Real Life

This dad is bringing the taste of Australia to Iceland in a truly unique way

''There was just one thing I missed.''
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Waiting to check into my hostel, I saw a young woman beside me in the foyer.

As we got talking, I learned her name was Ingibjorg and, at 23, she’d left her home in Iceland to see the United States.

“I’m here for work,” I began, “but I actually live in Australia.”

Ingibjorg’s face lit up.

“I’m going to Australia soon!” she said.

With Ingibjorg.

(Image: Supplied)

As we chatted away, I offered her some tips and suggestions for when she arrived there.

But the two of us hit it off so well that we hung out every day and kept in touch constantly when she left at the end of the week.

After a year in our long-distance relationship, I decided it was time to leave my job and move to Iceland in 2016.

I’d never met another woman like Ingibjorg: she was outgoing and adventurous and I was sure we’d have a great future together.

But before I left, she had some advice: “Bring warm clothes.”

Life in Iceland was very different to Australia

(Image: Supplied)

As a Sydney-sider, I was used to mild winters so I purchased the warmest jacket I could find.

“What’s that?!” she asked, pointing to my jacket, when I arrived on a freezing day.

“My jacket,” I answered.

Ingibjorg laughed.

“No,” she corrected. “That’s a sweater!”

The weather in Iceland could be extreme, with wild winds and rain lashing from all directions, but the landscape of glaciers, lava fields and fjords was nothing short of stunning and we shared plenty of adventures.

Ingibjorg and I later married and had three children: Esja Ray, five, Ari Kai, two, and Moa Rya, six months.

With the family.

(Image: Supplied)

I loved my new life here, but there was one thing I really missed.

“I’d kill for a meat pie,” I said to some other Aussies and Kiwis also living there.

This dietary staple was one of the things they missed most, too.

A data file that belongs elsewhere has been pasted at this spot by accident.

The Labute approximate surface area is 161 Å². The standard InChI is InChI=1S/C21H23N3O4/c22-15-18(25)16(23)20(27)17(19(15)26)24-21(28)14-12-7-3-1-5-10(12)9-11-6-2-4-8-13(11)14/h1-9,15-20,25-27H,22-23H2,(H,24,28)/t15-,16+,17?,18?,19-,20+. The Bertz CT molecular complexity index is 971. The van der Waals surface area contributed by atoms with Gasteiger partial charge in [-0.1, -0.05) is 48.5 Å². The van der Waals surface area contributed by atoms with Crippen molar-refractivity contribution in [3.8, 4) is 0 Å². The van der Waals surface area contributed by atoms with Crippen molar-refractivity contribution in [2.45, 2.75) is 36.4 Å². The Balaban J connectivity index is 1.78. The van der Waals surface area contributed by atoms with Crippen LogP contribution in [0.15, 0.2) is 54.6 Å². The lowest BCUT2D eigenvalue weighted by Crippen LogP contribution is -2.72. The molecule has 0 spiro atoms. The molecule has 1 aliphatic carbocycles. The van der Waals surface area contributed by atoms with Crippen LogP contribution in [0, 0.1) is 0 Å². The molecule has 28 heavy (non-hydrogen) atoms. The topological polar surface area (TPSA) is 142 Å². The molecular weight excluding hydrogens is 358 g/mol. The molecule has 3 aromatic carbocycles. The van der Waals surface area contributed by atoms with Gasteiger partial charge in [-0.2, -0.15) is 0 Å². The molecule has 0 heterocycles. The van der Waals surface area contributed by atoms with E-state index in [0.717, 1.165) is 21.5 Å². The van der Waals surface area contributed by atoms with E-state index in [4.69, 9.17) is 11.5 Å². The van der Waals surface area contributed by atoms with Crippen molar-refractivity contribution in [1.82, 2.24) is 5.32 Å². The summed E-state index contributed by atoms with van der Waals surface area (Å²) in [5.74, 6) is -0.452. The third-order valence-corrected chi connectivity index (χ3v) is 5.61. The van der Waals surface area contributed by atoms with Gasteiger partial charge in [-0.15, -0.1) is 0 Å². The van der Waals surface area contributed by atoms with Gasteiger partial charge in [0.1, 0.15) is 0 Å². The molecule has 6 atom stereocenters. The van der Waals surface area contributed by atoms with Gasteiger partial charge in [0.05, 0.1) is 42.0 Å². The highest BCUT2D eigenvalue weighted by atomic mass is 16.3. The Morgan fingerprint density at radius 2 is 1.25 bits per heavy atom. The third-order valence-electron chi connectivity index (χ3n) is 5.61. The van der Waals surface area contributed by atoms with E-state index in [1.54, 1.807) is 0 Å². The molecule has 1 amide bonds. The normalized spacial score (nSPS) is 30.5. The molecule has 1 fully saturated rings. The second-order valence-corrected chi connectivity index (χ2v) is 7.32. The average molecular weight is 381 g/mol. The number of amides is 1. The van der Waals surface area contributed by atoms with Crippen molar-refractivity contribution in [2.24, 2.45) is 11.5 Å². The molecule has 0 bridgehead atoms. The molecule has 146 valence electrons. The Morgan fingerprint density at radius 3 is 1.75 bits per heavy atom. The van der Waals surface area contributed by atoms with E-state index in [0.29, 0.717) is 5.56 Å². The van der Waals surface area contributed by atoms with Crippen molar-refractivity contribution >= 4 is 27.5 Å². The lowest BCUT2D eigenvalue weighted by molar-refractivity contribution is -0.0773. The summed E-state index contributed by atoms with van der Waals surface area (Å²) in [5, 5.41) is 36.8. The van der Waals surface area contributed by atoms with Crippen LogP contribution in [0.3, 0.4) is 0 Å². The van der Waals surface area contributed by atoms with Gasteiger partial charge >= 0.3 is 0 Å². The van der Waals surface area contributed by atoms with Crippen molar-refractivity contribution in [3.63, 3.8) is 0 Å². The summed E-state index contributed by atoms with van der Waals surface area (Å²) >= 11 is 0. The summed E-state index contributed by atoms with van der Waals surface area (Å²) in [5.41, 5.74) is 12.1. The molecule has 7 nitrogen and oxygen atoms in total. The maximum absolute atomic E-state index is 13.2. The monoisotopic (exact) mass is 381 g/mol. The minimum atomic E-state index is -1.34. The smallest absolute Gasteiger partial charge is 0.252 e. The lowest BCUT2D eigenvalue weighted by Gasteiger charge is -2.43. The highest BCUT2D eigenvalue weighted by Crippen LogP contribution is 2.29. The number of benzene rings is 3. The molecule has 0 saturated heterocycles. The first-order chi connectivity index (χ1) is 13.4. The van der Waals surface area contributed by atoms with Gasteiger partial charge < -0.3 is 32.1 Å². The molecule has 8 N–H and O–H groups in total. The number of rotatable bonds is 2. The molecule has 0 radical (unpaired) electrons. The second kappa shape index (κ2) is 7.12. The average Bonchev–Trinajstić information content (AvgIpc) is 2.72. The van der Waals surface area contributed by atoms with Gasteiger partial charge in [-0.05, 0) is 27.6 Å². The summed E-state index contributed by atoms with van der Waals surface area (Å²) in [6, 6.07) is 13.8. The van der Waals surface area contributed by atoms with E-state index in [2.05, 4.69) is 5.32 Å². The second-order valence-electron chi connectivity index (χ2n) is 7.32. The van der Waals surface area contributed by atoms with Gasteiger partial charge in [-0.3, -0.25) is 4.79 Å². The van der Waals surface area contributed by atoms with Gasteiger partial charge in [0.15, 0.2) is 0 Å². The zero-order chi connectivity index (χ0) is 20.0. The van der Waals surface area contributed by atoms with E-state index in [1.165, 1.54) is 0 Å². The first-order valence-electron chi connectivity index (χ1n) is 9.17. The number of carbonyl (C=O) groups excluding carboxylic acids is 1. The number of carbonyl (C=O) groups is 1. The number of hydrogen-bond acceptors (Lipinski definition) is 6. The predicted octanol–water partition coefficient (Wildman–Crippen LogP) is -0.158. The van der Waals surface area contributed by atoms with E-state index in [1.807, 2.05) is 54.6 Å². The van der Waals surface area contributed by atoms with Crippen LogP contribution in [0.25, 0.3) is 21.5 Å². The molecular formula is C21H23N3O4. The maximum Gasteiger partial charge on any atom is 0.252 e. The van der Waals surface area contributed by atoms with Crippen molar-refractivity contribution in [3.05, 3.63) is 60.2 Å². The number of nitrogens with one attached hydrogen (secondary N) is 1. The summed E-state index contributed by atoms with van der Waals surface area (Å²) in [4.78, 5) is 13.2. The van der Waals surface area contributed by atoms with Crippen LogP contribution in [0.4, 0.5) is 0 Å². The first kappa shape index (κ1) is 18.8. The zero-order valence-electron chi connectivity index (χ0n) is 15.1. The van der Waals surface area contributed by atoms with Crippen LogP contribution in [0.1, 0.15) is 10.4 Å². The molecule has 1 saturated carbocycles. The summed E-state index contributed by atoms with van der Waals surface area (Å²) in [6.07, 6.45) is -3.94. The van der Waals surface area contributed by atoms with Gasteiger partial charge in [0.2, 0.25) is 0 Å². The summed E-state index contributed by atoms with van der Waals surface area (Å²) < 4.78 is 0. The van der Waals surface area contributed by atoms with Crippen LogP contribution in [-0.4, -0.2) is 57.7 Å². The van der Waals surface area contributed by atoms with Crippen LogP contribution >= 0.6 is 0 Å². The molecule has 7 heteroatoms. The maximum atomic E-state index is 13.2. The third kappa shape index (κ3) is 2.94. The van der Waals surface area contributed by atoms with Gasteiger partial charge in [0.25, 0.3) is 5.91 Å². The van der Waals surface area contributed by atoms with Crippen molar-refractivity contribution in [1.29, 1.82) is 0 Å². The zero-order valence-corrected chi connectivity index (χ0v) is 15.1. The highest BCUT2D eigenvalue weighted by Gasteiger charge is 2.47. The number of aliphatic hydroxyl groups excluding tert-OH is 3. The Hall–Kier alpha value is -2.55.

But in Iceland the only pies you could find were sweet ones, made of apples or berries.

So me and my mate, Jakob, who’s half-Australian and half-Icelandic, started baking our own with some pie-makers I’d brought back from Harvey Norman when visiting my family.

Everyone loved them and as word got around, locals were just as keen as the expats.

With Jakob.

(Image: Supplied)

Demand grew and grew, until Jakob and I realised this wasn’t just a hobby anymore.

In late 2019, we opened Arctic Pies, in Reykjavik, the country’s capital.

It’s the only Australian restaurant in all of Iceland and for many travellers, provides a taste of home.

As time went by, we expanded our range from traditional meat pies to vegetable and sweet ones.

The pies are a hit!

(Image: Supplied)

In this year’s European Street Food Awards, our vegan pie even took home first place!

Considering my background was in business, not hospitality, I’m very impressed that my cooking skills have made such an impact.

Our eldest, Esja Ray, is the only one of my kids who’s had the chance to visit Australia due to lockdowns and border closures.

But I’m looking forward to bringing the whole family back over soon to show them my amazing country which, so far, they’ve only been able to experience through their dad’s cooking!

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